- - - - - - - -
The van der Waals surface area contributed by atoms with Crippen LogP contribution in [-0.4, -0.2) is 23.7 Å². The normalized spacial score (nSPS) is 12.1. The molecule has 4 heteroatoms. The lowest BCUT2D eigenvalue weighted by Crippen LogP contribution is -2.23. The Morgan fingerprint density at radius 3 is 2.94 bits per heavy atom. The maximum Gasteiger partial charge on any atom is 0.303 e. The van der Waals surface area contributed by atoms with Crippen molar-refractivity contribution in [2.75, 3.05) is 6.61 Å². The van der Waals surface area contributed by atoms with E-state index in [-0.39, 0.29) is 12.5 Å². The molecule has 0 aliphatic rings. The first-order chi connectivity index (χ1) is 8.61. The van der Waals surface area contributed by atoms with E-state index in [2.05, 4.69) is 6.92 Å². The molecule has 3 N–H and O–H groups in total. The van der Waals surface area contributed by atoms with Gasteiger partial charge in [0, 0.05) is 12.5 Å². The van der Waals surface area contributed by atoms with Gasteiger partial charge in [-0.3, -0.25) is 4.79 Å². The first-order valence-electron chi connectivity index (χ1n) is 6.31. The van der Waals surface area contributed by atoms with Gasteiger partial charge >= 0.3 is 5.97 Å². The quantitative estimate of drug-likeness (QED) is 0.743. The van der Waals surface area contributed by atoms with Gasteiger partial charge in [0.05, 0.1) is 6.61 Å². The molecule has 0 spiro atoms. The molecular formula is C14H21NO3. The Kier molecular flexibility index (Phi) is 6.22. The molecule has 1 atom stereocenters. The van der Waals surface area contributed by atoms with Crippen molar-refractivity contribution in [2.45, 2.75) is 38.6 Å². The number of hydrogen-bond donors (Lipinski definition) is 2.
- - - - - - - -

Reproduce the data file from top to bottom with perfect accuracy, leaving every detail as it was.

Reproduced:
The van der Waals surface area contributed by atoms with Crippen LogP contribution in [-0.4, -0.2) is 23.7 Å². The normalized spacial score (nSPS) is 12.1. The molecule has 4 heteroatoms. The lowest BCUT2D eigenvalue weighted by Crippen LogP contribution is -2.23. The Morgan fingerprint density at radius 3 is 2.94 bits per heavy atom. The maximum Gasteiger partial charge on any atom is 0.303 e. The van der Waals surface area contributed by atoms with Crippen molar-refractivity contribution in [2.75, 3.05) is 6.61 Å². The van der Waals surface area contributed by atoms with E-state index in [-0.39, 0.29) is 12.5 Å². The molecule has 0 aliphatic rings. The first-order chi connectivity index (χ1) is 8.61. The van der Waals surface area contributed by atoms with E-state index in [2.05, 4.69) is 6.92 Å². The molecule has 3 N–H and O–H groups in total. The van der Waals surface area contributed by atoms with Gasteiger partial charge in [0, 0.05) is 12.5 Å². The van der Waals surface area contributed by atoms with Gasteiger partial charge in [-0.3, -0.25) is 4.79 Å². The first-order valence-electron chi connectivity index (χ1n) is 6.31. The van der Waals surface area contributed by atoms with Gasteiger partial charge >= 0.3 is 5.97 Å². The quantitative estimate of drug-likeness (QED) is 0.743. The van der Waals surface area contributed by atoms with Gasteiger partial charge in [0.05, 0.1) is 6.61 Å². The molecule has 0 spiro atoms. The molecular formula is C14H21NO3. The Kier molecular flexibility index (Phi) is 6.22. The molecule has 1 atom stereocenters. The van der Waals surface area contributed by atoms with Crippen molar-refractivity contribution in [2.45, 2.75) is 38.6 Å². The number of hydrogen-bond donors (Lipinski definition) is 2.